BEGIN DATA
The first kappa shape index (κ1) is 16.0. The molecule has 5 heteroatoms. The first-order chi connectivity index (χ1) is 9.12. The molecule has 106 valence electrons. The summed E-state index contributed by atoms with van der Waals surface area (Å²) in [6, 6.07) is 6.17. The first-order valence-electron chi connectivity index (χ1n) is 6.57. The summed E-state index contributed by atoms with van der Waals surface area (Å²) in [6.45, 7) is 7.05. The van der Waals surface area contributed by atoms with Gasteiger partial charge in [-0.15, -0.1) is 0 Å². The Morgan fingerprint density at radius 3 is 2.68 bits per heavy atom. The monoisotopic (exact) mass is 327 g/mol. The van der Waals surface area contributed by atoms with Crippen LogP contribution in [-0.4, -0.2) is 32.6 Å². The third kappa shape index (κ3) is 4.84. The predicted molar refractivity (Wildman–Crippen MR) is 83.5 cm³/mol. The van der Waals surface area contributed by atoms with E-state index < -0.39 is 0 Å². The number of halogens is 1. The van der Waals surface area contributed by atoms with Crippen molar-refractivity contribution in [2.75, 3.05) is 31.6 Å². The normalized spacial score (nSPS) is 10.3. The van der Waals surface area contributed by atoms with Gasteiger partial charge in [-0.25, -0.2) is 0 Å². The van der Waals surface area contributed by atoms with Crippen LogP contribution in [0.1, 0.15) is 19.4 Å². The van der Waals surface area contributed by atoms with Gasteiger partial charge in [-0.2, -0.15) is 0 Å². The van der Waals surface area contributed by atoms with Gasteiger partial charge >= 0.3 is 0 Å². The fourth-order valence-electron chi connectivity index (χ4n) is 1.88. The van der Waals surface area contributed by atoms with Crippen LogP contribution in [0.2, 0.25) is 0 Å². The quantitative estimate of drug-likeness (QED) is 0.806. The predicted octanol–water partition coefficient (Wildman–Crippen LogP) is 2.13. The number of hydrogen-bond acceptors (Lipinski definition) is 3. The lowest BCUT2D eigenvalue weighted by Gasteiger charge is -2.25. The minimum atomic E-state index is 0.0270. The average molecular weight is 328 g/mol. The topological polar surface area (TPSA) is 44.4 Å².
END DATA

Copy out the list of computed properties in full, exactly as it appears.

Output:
The first kappa shape index (κ1) is 16.0. The molecule has 5 heteroatoms. The first-order chi connectivity index (χ1) is 9.12. The molecule has 106 valence electrons. The summed E-state index contributed by atoms with van der Waals surface area (Å²) in [6, 6.07) is 6.17. The first-order valence-electron chi connectivity index (χ1n) is 6.57. The summed E-state index contributed by atoms with van der Waals surface area (Å²) in [6.45, 7) is 7.05. The van der Waals surface area contributed by atoms with Gasteiger partial charge in [-0.15, -0.1) is 0 Å². The Morgan fingerprint density at radius 3 is 2.68 bits per heavy atom. The monoisotopic (exact) mass is 327 g/mol. The van der Waals surface area contributed by atoms with Crippen LogP contribution in [-0.4, -0.2) is 32.6 Å². The third kappa shape index (κ3) is 4.84. The predicted molar refractivity (Wildman–Crippen MR) is 83.5 cm³/mol. The van der Waals surface area contributed by atoms with E-state index < -0.39 is 0 Å². The number of halogens is 1. The van der Waals surface area contributed by atoms with Crippen molar-refractivity contribution in [2.75, 3.05) is 31.6 Å². The normalized spacial score (nSPS) is 10.3. The van der Waals surface area contributed by atoms with Gasteiger partial charge in [-0.25, -0.2) is 0 Å². The van der Waals surface area contributed by atoms with Crippen LogP contribution in [0.1, 0.15) is 19.4 Å². The van der Waals surface area contributed by atoms with Gasteiger partial charge in [-0.2, -0.15) is 0 Å². The van der Waals surface area contributed by atoms with Gasteiger partial charge >= 0.3 is 0 Å². The fourth-order valence-electron chi connectivity index (χ4n) is 1.88. The van der Waals surface area contributed by atoms with Crippen LogP contribution in [0.2, 0.25) is 0 Å². The quantitative estimate of drug-likeness (QED) is 0.806. The predicted octanol–water partition coefficient (Wildman–Crippen LogP) is 2.13. The number of hydrogen-bond acceptors (Lipinski definition) is 3. The lowest BCUT2D eigenvalue weighted by Gasteiger charge is -2.25. The minimum atomic E-state index is 0.0270. The average molecular weight is 328 g/mol. The topological polar surface area (TPSA) is 44.4 Å².